Thursday, 23 January 2014

Android SMS script update and a bit of light housekeeping

Knock, Knock ...

During recent research into Android SQLite databases (eg sms), Mari DeGrazia discovered a bug in the sms-grep.pl script.
Mari's test data was from a Samsung Galaxy S II. It turns out the script wasn't handling Cell Header "Serial Type" values of 8 or 9.
These Cell Header values are respectively used to represent "0" and "1" integer constants and eliminate the need for a corresponding 0x0/0x1 byte value in the Cell Data field section.
So this meant that some fields were being interpreted as "0" when they were actually set to "1". DOH!

The previous Android test data I used did not utilize these particular cell header values which is why it escaped my monkey like attention to detail. Banana? Where?!

Anyway, there's an updated version of the sms-grep.pl script available from GitHub here.

Pictures speak louder than words so lets look at a simplified example of an SQLite cell record:

SQLite Cell Record Structure


From the diagram above, we can see the usual SQLite record format. A Cell Size, Rowid and Cell Header Size followed by the rest of the Cell Header and the Cell Data sections.
Notice how HeaderField-B = 0x8? This means there will be no corresponding value written in the Cell Data section (ie there is no DataField-B).
When read, the extracted value of DataField-B will be set (to 0) based on the HeaderField-B type (0x8).
Alternatively, if the HeaderField-B type value was 0x9, the extracted value of DataField-B would be set to 1.
Simples!

Additionally, since the previous sms-grep.pl post here - both Mari and I have used sms-grep.pl to carve sms messages from a cellphone's free space.
Here's how it played out:
- Cellebrite UFED was used to generate the .bin physical image file(s) from an Android phone.
- Then the .bin file(s) were added to a new X-Ways Forensics case.
- A keyword search for various phone numbers turned up multiple hits in the 1 GB+ "Free Space" file (ie unallocated space) which was then exported/copied to SIFT v2.14.
- The script's schema config file was adjusted to match the sms table schema.
- After trying the script with a 1GB+ file, we were consistently getting out of memory errors (even after increasing the SIFT VM RAM to 3 GB).
So the Linux "split" command was used to split the 1GB+ file into 3 smaller 500 MB files.
This ran error free although it meant running the script a few more times. Meh, still better than doing it by hand!
As mentioned in a previous post, this script can potentially be used with non-sms SQLite databases especially if the search term field appears near the start of the cell data section.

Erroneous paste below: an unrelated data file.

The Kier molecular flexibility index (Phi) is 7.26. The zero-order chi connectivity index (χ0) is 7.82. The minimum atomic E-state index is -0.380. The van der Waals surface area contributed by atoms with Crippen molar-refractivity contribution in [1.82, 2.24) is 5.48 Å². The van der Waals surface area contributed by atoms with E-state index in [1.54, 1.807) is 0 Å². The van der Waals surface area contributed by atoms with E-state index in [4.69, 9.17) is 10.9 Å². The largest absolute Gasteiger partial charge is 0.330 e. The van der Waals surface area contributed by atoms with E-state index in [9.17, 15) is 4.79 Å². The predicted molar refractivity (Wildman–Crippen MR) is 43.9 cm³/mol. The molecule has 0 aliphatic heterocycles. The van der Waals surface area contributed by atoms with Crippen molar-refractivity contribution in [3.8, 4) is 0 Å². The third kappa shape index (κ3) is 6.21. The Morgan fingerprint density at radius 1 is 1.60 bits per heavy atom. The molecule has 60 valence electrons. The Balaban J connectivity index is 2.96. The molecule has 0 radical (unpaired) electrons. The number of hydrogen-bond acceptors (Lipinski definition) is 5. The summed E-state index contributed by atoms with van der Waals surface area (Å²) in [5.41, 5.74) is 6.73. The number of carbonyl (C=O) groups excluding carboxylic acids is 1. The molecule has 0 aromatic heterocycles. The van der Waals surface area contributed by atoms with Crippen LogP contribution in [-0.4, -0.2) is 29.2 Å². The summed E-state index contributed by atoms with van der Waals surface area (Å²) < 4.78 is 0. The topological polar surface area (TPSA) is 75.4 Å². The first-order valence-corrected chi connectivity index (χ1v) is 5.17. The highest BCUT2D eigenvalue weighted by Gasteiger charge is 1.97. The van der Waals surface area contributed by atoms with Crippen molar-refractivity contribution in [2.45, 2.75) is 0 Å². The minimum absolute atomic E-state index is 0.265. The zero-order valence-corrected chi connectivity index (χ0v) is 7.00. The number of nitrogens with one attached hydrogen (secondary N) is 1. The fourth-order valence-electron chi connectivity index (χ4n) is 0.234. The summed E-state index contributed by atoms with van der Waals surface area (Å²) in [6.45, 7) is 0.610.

From now on, all of my scripts will be hosted at GitHub. I'm not sure how much longer GoogleCode will keep my existing scripts so I have also transferred most of those to GitHub.
Because I can no longer update sms-grep.pl on GoogleCode, I have removed the previous version to minimize further confusion.

Apologies for any inconvenience caused by this script oversight and Special Thanks to Mari for both spotting and letting me know about the error!

Monday, 13 January 2014

Facebook / Facebook Messenger Android App Parser Script



Poorly drawn parody of the Faceoff movie poster


Not satisfied with how your forensic tools are currently presenting Facebook (v3.3 for Android) / Facebook Messenger (v2.5.3 for Android) messages and contacts?
Would you also like a GoogleMaps URL that plots each message using available geographic metadata?
Or maybe you're just curious about how Facebook / Facebook Messenger stores contacts/messages on Android devices?
If so, read on! If not, then there's nothing to see here ... move along.

This Python script is the brainchild of Shafik Punja (@qubytelogic).  I recently contacted him regarding mobile device script ideas and he quickly got back to me with sample Android test databases and cell phone screenshots (for validation). Without his assistance and feedback, this script would not be here today. So, Thankyou Shafik! The Commonwealth of Forensic Monkeys salutes you!

It's also pretty fortunate timing because Heather Mahalik (@heathermahalik) recently gave an awesomely detailed SANS webcast about Data Retention on Android/iOS devices. In her talk she covered where to look for various application data artefacts and also mentioned a few fun Facebook facts.

BTW I don't use Facebook / Facebook Messenger (monkey has no social life) and no one in their right mind would volunteer their personal data for this blog. So just for you ingrates, I made up a test scenario involving 3 muppets and several Facebook messages.
Due to time contraints, I have only fabricated the script relevant data fields just so we had something to print out.
Any id's I use (hopefully) do not correspond to valid Facebook accounts.
Your own data will probably have more populated fields/longer field lengths. Meh.

The fbmsg-extractor.py script has been developed/tested on SANS SIFT v2.14 running Python 2.6.4. It has also been run successfully on Win7x64 running Python 2.7.6. You can download it from my Google Code page here.

UPDATE 2014-02-05 Two potential issues have arisen with this code.
1. emoji/non-printable characters in the message text may cause the script to crash. Currently, I do not have the Android test data to verify this.
2. If the keywords "to" or "from" are in the message text and it is subsequently used in a GoogleMaps URL, the URL will not plot properly. This is because GoogleMaps interprets these keywords as routing instructions. I can't think of a way around this without changing the text for the GoogleMaps plot.

Data, Data ... where's the data?